UF/IFAS Entomologist Urges Precautions Against Mosquito-Borne Viruses

Article ID: 700093

Released: 6-Sep-2018 10:05 AM EDT

Source Newsroom: University of Florida Institute of Food and Agricultural Sciences

  • Credit: UF/IFAS

    Infected mosquitoes are transmitting eastern equine encephalitis virus (EEEV) and West Nile virus (WNV) throughout Florida. Both of these viruses can cause severe disease in humans and horses, said Jonathan Day, a faculty member at the Florida Medical Entomology Laboratory in Vero Beach, Florida.

Newswise — GAINESVILLE, Fla. --- A University of Florida entomologist urges Floridians to protect themselves against biting mosquitoes because of unusually high levels of mosquito-borne virus transmission to sentinel chickens, horses and humans so far this summer.

“Floridians need to be aware of mosquito-borne disease risk and protect themselves from mosquito bites, especially from dusk to dawn,” said Jonathan Day, an entomology professor with the UF Institute of Food and Agricultural Sciences. “People with outdoor evening activities should take precautions to avoid mosquito bites, including wear protective clothing and use insect repellents, preferably those that contain 5 percent to 20 percent DEET as the active ingredient from now through early December.”

Infected mosquitoes are transmitting eastern equine encephalitis virus (EEEV) and West Nile virus (WNV) throughout Florida. Both of these viruses can cause severe disease in humans and horses, said Day, a faculty member at the UF/IFAS Florida Medical Entomology Laboratory in Vero Beach, Florida.

According to the Centers for Disease Control and Prevention, eastern equine encephalitis virus is rare in humans, and only a few cases are reported in the U.S. each year. Most people infected with EEEV have no apparent illness. Severe cases of EEEV begin with the sudden onset of headache, high fever, chills and vomiting. The illness may then progress into disorientation, seizures or coma.

EEE is one of the most severe mosquito-transmitted diseases in the United States with about 33 percent mortality, and significant brain damage in most survivors, the CDC says.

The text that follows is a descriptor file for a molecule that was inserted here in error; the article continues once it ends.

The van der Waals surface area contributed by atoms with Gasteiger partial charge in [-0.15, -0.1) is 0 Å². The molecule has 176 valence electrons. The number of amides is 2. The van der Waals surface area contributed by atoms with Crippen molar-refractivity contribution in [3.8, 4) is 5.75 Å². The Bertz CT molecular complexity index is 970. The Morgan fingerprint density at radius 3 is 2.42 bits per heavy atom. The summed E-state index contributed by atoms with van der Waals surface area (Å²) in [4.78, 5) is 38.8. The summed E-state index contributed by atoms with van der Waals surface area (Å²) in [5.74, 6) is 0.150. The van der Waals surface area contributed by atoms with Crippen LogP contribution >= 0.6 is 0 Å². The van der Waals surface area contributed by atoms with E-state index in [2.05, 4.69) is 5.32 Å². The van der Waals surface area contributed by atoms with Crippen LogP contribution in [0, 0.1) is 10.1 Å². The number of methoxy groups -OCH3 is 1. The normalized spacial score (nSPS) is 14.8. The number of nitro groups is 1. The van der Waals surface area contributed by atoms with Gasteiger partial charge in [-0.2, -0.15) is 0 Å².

As for WNV, there is no vaccine available and treatment after infection is only supportive. Most people infected with WNV do not have symptoms, the CDC says. About one in five people who are infected develop a fever and other symptoms. About 1 out of 150 infected people develop a serious, sometimes fatal, illness. 

Many Florida mosquito control and public health programs use sentinel chickens to monitor mosquito-borne virus transmission.

As of Aug. 25, 139 sentinel chickens in 12 Florida counties tested positive for the antibody to EEEV, Day said. Most of the sentinel chickens are in North Florida, specifically from Orange to Nassau counties.

During the same time, 165 sentinel chickens in 15 Florida counties tested positive for antibody to WNV, Day said. Counties with West Nile antibody-positive sentinel chickens range from Walton County in the Florida Panhandle to Charlotte County along the Florida Gulf Coast.

Fifty-one horses, most in north Florida, have tested positive for eastern equine encephalitis, and most have died, Day said.

Three human cases of eastern equine encephalitis have been reported, one each in Taylor, Columbia and Volusia counties, UF/IFAS entomologists say. A case of West Nile Virus has been reported in a Levy County horse, and seven human cases of West Nile Virus have been reported in Bay, Nassau, Duval and Manatee counties.

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By: Brad Buck, 352-294-3303, bradbuck@ufl.edu

The mission of the University of Florida Institute of Food and Agricultural Sciences is to develop knowledge relevant to agricultural, human and natural resources and to make that knowledge available to sustain and enhance the quality of human life. With more than a dozen research facilities, 67 county Extension offices, and award-winning students and faculty in the UF College of Agricultural and Life Sciences, UF/IFAS works to bring science-based solutions to the state’s agricultural and natural resources industries, and all Florida residents. Visit the UF/IFAS web site at ifas.ufl.edu and follow us on social media at @UF_IFAS.